The more contagious coronavirus variant first discovered in Britain does not cause more severe illness in hospitalized patients, according to a new study published by the Lancet Infectious Diseases journal.
The study, which was carried out by the University College London and posted late Monday, appears to contradict earlier findings that had linked the variant with higher rates of disease and even death.
According to the Lancet and other research, the variant is more contagious than the original coronavirus strain. It produces higher viral loads in infected individuals — but does not necessarily result in more lethal illness, the study’s authors said.
“Emerging evidence exists of increased transmissibility of B.1.1.7, and we found increased virus load … in our data,” they wrote.
The study tracked patients admitted to two London hospitals in November and December as infectious surged. Researchers sequenced and analyzed test samples for the B.1.1.7 variant but as infected patients’ disease progressed, they found no “association of the variant with severe disease.”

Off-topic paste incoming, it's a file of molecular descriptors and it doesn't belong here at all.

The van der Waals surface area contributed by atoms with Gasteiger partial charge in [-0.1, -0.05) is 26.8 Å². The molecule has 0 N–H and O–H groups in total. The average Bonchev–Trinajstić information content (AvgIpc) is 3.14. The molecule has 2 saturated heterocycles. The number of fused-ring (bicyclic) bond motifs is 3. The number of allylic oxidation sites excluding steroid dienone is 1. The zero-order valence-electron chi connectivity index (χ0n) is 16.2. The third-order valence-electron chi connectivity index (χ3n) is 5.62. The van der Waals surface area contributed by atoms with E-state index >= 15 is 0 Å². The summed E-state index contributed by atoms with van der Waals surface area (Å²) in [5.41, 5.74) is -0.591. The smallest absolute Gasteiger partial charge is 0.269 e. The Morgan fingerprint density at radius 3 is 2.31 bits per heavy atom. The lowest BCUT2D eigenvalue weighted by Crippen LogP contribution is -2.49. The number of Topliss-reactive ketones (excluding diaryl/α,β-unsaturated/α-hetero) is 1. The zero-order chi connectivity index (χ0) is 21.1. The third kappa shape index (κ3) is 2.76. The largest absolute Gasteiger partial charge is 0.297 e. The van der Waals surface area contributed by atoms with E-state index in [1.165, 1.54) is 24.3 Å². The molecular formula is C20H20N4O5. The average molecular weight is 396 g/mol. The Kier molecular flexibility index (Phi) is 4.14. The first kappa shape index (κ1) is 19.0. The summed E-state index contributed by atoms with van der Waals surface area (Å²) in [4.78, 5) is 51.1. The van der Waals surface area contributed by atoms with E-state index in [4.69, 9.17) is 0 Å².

A March study by the London School of Hygiene and Tropical Medicine found that the variant was linked to 55 percent higher mortality compared with other strains, saying that it threatened to undermine improvements in covid-19 treatment. The study’s researchers analyzed the results of more than 2 million coronavirus tests in England between November and February.
In January, British Prime Minister Boris Johnson also said that there was evidence that the variant might be associated with a higher degree of mortality. A similar study published last month by the British Medical Journal found that the risk of death for B.1.1.7 was 64 percent higher than previous strains in people aged 30 and over.